Bill Harrington
May 29, 2024

What Happens to Someone’s Belongings After They Die Without a Will?

When an individual passes away without a will, their estate is subject to intestate succession laws, which vary by state and determine the distribution of property without a legal document outlining the deceased’s wishes.

Estate Planning

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Death is an inevitable part of life, yet many of us hesitate to confront the uncomfortable reality of planning for our passing. However, failing to create a will can significantly affect the distribution of our belongings and assets after we're gone. When an individual passes away without a will, their estate is subject to intestate succession laws, which vary by state and determine the distribution of property without a legal document outlining the deceased's wishes.

Belongings Without a Will Subject to Intestate Succession Laws

In Pennsylvania, intestate succession laws dictate the distribution of assets if someone dies without a will. If you pass away without a will in Pennsylvania, your children or their descendants are entitled to a portion of your estate. Each child's share depends on the number of children and whether or not a spouse survives the deceased.

If an individual does not have children or surviving spouses, intestate succession laws typically allocate the estate to other family members, such as parents, siblings, or more distant relatives. If the individual has no living relatives, the state may claim the estate, adding another layer of complexity to an already difficult situation.

The Consequences of Dying Without a Will

The consequences of dying without a will extend beyond mere asset distribution. With clear instructions in a will, loved ones may be able to handle uncertainty and disputes over who should receive what. This conflict can lead to high emotions, strained relationships, and lengthy legal battles that further complicate an already challenging time of grieving.

Moreover, dying intestate means relinquishing control over the distribution of assets. A will allows individuals to specify their wishes regarding beneficiaries, charitable donations, and even the care of dependents or pets. Without such guidance, the fate of these crucial matters falls into the hands of the legal system, which may not align with the deceased's intentions or values.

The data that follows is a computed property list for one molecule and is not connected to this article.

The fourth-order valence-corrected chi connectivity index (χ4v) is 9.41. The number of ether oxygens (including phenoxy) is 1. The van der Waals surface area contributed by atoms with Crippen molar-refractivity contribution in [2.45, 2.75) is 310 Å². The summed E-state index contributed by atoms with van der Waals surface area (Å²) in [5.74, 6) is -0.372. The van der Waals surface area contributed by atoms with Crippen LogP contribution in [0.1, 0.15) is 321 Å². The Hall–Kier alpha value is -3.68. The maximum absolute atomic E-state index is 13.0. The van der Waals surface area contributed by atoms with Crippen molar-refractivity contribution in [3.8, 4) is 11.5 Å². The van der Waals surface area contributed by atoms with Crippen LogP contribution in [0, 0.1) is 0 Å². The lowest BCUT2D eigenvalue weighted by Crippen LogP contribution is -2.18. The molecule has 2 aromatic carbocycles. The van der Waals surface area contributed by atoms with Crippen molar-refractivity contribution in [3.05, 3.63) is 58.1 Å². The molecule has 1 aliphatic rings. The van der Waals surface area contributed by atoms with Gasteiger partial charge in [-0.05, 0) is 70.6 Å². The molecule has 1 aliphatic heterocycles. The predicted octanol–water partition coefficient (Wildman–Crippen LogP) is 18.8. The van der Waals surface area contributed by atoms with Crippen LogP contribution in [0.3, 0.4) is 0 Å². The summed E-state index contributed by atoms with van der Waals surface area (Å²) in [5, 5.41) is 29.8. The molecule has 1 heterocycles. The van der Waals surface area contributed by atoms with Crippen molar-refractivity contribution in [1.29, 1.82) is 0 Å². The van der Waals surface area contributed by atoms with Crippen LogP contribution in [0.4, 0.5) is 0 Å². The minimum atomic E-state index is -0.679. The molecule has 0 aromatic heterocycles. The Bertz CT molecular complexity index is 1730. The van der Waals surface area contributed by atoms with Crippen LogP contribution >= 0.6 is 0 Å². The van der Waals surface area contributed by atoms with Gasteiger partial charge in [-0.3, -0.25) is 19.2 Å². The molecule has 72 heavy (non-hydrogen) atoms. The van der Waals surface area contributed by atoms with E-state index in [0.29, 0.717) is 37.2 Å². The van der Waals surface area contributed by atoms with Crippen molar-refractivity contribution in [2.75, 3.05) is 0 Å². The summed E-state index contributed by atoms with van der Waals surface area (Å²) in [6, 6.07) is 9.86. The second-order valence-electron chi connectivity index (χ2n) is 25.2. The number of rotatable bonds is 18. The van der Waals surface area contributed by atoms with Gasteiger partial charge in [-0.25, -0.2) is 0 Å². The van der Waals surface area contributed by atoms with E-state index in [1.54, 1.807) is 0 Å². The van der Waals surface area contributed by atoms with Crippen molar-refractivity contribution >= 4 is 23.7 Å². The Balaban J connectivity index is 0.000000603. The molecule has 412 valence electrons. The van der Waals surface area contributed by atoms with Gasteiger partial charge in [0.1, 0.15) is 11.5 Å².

In addition to the emotional and practical implications, dying without a will can also have significant financial repercussions. Legal fees, court costs, and taxes associated with intestate succession can diminish the estate's value, leaving less for beneficiaries to inherit. Furthermore, the lack of estate planning may result in assets being distributed inefficiently or unfavorably from a tax perspective.

How to Avoid Intestacy

So, what can individuals do to avoid the pitfalls of intestacy? The answer is simple: create a will. While contemplating our mortality may not be pleasant, drafting a will can ensure our loved ones honor our wishes after we're gone. Whether through a legal professional's assistance or online resources, creating a will is a proactive step toward protecting our legacy and easing the burden on those we leave behind.

Pennsylvania Estate Planning Lawyers Who Put You First at WPH Law

The consequences of dying without a will are far-reaching and can create unnecessary hardship for loved ones left behind. By understanding the implications of intestacy and taking proactive steps to create a will, individuals can ensure the distribution of their belongings according to their wishes and spare their heirs the stress and uncertainty of navigating the complexities of intestate succession.

Every family should prepare for the aftermath of a loved one’s passing. To ensure your wishes are honored after death, speak with a compassionate PA estate planning lawyer at WPH Law for free.

Contact us today by submitting a form online or calling our office at 484-459-5075 for a free legal consultation.

Attorney William P. Harrington, Jr., ESQ.

Bill Harrington

Bill is an experienced attorney in estate planning and administration, credit card debt litigation, bankruptcy, and personal injury. He lives in Kinzers, PA, with his wife and three children.
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